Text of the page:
During the two weeks that I joined my son Colin in Africa, we spent two days in Kruger National Park. Upon first arriving, we took a brief evening tour of the park, but the more complete and much anticipated safari tour of the 20,000 sq. km refuge (the size of the Netherlands) began the next morning, at 4:45 am, with Louie as our guide.
A former banker, Louie undertook this new line of work after Apartheid, when a black
man replaced him at the bank. The first thing I noticed was that our safari vehicle was open-sided; like totally open to the elements—and the animals.
As for our safari, the best way to describe it is to say, if
you’re able to, take your own African safari; words are inadequate. Face-to-face exposure to giant beasts, in their native habitat, is unlike anything in zoos. And to be honest, the underlying anxiety that comes with exploring in open-air vehicles adds to the thrill.
In Kruger, popular lore states that visitors should see “the magnificent six:” the lion, leopard, rhino, elephant, hippo, and cheetah. We never spotted a cheetah, but missing one elusive big cat paled in
comparison to the unexpected pleasure of observing dozens of gorgeous birds gracefully flying and strutting their stuff. Growing up, my bird exposure had been sadly limited to loathsome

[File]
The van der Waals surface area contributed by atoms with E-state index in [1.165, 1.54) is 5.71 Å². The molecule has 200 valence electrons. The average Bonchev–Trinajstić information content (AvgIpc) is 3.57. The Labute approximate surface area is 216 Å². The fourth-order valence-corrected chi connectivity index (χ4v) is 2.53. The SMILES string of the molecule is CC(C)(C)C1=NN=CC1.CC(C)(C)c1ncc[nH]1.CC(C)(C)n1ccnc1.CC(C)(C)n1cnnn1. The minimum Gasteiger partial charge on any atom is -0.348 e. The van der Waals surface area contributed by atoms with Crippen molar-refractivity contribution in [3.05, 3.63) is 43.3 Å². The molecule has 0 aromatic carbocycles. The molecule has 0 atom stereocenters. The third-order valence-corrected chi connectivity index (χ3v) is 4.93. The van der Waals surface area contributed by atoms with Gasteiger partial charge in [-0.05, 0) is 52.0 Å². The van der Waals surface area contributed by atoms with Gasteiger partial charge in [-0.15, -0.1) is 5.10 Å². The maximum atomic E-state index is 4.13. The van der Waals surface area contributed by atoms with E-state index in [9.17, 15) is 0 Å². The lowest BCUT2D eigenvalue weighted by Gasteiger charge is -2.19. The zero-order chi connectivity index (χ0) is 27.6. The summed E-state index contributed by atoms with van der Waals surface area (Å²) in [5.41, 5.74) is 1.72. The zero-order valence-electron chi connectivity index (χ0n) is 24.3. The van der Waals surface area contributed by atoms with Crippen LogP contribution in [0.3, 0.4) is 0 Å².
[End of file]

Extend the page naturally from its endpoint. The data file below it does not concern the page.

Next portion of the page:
aggressive pigeons. It took this trip to help me understand why people go gaga over bird watching, and that they travel to far away places like Kruger Park to indulge their passion.
That morning our safari in Africa, among the colors I spotted were bright yellow, royal blue, and aquamarine-colored birds; they came in large and baby sizes. Some were noisy, like the gray lourie, known as the “go-away” bird because of the sound it makes. Others had long lovely
tails or showgirl head feathers. I bought a bird book and proudly kept track of my sightings. Once back home, I purchased a hummingbird feeder for my backyard.
All this is not to minimize the animal kingdom’s power brokers—
three curious elephants who momentarily blocked the road
while they checked us out; a lion pride, their faces and paws bloodied
from the kill, feeding on a giraffe; and the fantastic, prehistoric-
looking black rhino, that Louie warned was bad tempered and
more apt to charge than the less common white rhinos, or other